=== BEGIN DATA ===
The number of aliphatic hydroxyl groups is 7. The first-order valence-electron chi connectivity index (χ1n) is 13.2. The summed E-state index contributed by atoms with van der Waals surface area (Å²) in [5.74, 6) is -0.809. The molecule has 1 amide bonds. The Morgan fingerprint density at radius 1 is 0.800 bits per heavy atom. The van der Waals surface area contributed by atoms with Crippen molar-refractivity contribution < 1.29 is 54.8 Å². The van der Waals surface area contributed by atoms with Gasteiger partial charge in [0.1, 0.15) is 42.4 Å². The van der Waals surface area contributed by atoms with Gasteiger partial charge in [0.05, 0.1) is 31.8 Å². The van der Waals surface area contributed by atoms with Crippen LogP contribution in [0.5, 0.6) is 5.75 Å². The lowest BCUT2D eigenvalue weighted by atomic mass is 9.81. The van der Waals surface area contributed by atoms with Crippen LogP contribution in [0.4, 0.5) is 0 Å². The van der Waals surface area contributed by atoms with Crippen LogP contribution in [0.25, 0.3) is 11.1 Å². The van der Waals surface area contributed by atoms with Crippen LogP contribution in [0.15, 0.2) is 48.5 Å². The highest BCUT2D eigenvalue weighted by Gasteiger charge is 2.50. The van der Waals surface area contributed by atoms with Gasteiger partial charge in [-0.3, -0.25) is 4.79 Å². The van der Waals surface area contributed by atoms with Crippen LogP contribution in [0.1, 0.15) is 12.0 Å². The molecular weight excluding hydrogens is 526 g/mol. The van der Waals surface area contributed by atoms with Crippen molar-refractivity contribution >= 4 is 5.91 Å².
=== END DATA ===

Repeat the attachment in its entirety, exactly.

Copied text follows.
The number of aliphatic hydroxyl groups is 7. The first-order valence-electron chi connectivity index (χ1n) is 13.2. The summed E-state index contributed by atoms with van der Waals surface area (Å²) in [5.74, 6) is -0.809. The molecule has 1 amide bonds. The Morgan fingerprint density at radius 1 is 0.800 bits per heavy atom. The van der Waals surface area contributed by atoms with Crippen molar-refractivity contribution < 1.29 is 54.8 Å². The van der Waals surface area contributed by atoms with Gasteiger partial charge in [0.1, 0.15) is 42.4 Å². The van der Waals surface area contributed by atoms with Gasteiger partial charge in [0.05, 0.1) is 31.8 Å². The van der Waals surface area contributed by atoms with Crippen LogP contribution in [0.5, 0.6) is 5.75 Å². The lowest BCUT2D eigenvalue weighted by atomic mass is 9.81. The van der Waals surface area contributed by atoms with Crippen LogP contribution in [0.4, 0.5) is 0 Å². The van der Waals surface area contributed by atoms with Crippen LogP contribution in [0.25, 0.3) is 11.1 Å². The van der Waals surface area contributed by atoms with Crippen LogP contribution in [0.15, 0.2) is 48.5 Å². The highest BCUT2D eigenvalue weighted by Gasteiger charge is 2.50. The van der Waals surface area contributed by atoms with Gasteiger partial charge in [-0.3, -0.25) is 4.79 Å². The van der Waals surface area contributed by atoms with Crippen LogP contribution in [0.1, 0.15) is 12.0 Å². The molecular weight excluding hydrogens is 526 g/mol. The van der Waals surface area contributed by atoms with Crippen molar-refractivity contribution >= 4 is 5.91 Å².